A reader writes:
I work for a company that provides two weeks’ vacation and two PTO days to employees to use as they see fit. Toward the end of the year, the manager of our department will alert each person who still has unscheduled time available and ask that they schedule it.
This company also provides 2.15 hours of sick time each pay period; that means people can accrue at least 55 hours of sick time over the year. That sick time will roll over at the end of the year if it is unused; I currently have 160 hours available. But out of 40 people, there are only 10 people who have more than 10 hours sick time built up by the end of the year.
Do I have an unrealistic picture of how often a normal healthy person/child gets sick in a year? Over the last three years, I have used sick time three times for my children (I am a single parent) and once due to an elderly mother in the hospital. When I review some other employees’ (married parents) attendance, I see they use up all their accrued sick time due to a child’s illness. (Of course, Facebook shows them at the park or taking a long weekend trips.) What can a company do to regain control of abused privileges from people who have a lack of work ethic?
Well, first I’d stop monitoring your coworkers’ use of PTO, since that’s not your job, and the fact is, it’s none of your business. I do understand why you’re frustrated — it’s frustrating any time you feel like you’re pulling more weight than someone else is, especially if you’re not being recognized for it. But sick leave is a little different, because it’s hard, if not impossible, to tell from the outside what’s going on (particularly when you’re not someone’s manager, who might have more details about a situation).
Plus, even in cases where you think it’s clear abuse — like the Facebook examples you mentioned — you have no way of knowing for sure if what looks like abuse on the surface really is. Someone might take a sick day because they have a medical appointment, but that doesn’t require them to stay in bed the rest of the day (or report the details of the time off to anyone).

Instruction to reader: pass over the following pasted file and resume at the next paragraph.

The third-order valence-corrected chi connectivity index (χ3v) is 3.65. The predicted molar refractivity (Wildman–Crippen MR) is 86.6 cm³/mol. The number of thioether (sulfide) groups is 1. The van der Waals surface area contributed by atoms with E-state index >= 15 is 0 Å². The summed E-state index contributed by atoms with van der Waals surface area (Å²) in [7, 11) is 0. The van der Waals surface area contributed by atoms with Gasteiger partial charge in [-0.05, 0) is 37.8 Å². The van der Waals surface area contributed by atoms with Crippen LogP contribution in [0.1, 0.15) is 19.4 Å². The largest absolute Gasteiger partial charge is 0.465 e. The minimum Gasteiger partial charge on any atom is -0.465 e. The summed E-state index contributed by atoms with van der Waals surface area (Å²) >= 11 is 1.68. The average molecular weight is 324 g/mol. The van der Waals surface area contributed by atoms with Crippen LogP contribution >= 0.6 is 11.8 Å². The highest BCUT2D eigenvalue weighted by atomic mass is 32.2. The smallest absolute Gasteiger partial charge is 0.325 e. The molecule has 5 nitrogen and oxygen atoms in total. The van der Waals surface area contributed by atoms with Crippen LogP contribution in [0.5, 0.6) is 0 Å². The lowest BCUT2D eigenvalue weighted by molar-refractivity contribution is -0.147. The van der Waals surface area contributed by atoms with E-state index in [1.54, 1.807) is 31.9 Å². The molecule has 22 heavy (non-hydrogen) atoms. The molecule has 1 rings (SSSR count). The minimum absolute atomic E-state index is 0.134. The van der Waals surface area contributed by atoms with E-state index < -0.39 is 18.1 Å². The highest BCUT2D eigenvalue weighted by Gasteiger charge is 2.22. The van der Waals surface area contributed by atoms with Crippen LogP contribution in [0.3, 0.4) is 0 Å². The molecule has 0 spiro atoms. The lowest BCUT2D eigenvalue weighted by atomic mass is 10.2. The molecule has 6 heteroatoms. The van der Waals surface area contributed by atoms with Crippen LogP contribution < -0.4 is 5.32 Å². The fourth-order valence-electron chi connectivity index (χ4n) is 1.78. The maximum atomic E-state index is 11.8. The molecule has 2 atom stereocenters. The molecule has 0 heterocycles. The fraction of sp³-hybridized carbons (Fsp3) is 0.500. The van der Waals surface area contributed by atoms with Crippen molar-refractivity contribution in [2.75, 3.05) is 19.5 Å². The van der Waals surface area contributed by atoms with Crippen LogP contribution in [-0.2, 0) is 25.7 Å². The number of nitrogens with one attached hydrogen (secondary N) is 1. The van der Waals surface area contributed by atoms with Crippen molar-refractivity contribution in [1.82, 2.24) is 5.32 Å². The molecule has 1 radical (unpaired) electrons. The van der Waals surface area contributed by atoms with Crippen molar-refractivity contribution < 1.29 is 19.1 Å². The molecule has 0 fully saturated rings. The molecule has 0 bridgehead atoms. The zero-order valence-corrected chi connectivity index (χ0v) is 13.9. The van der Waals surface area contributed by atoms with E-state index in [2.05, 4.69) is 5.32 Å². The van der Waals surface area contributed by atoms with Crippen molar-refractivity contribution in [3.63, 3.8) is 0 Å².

The reality is, different people use different amounts of sick time, and have different standards for what justifies using it. Some people will stay home with a cold because they know they won’t be productive, feel awful and figure that’s what sick leave is for, and don’t want to infect other people; others will always come in to work unless they’re projectile vomiting or covered in blood. Some people have chronic medical conditions they’re dealing with or just get sick more than other people. Some people have weekly or biweekly medical appointments — for anything from marriage counseling to kidney dialysis. Some people have kids, parents, or others who they need to take sick time to care for. And while different people make different choices with all this stuff, it’s reasonable for people to assume these things are all okay unless the company or their manager tells them otherwise.
What’s more, some people strongly believe that sick time is a benefit that there’s for them to take and that it’s appropriate to use it all up, just like they would with vacation time. I happen to disagree with that (I think sick leave is a safety net that’s intended to accumulate when feasible in case you’re hit with something serious), but it’s not an unreasonable viewpoint.
Now, that doesn’t mean that people don’t abuse sick leave — of course some people do — but unless you’re their manager, you’re asking for problems if you attempt to police it or judge it. (And believe me, if the time you decide to say something ends up being the time you discover your coworker has a painful and chronic illness that requires time off, you’re going to feel horrible.)
If someone is abusing their company’s policy by calling out sick when they’re aren’t really sick, then the company should address that — by laying out clear guidelines for what sick time can be used for and how often, and by talking to people who seem to be abusing the system. But that’s for them to handle themselves — you’re best off staying out of it.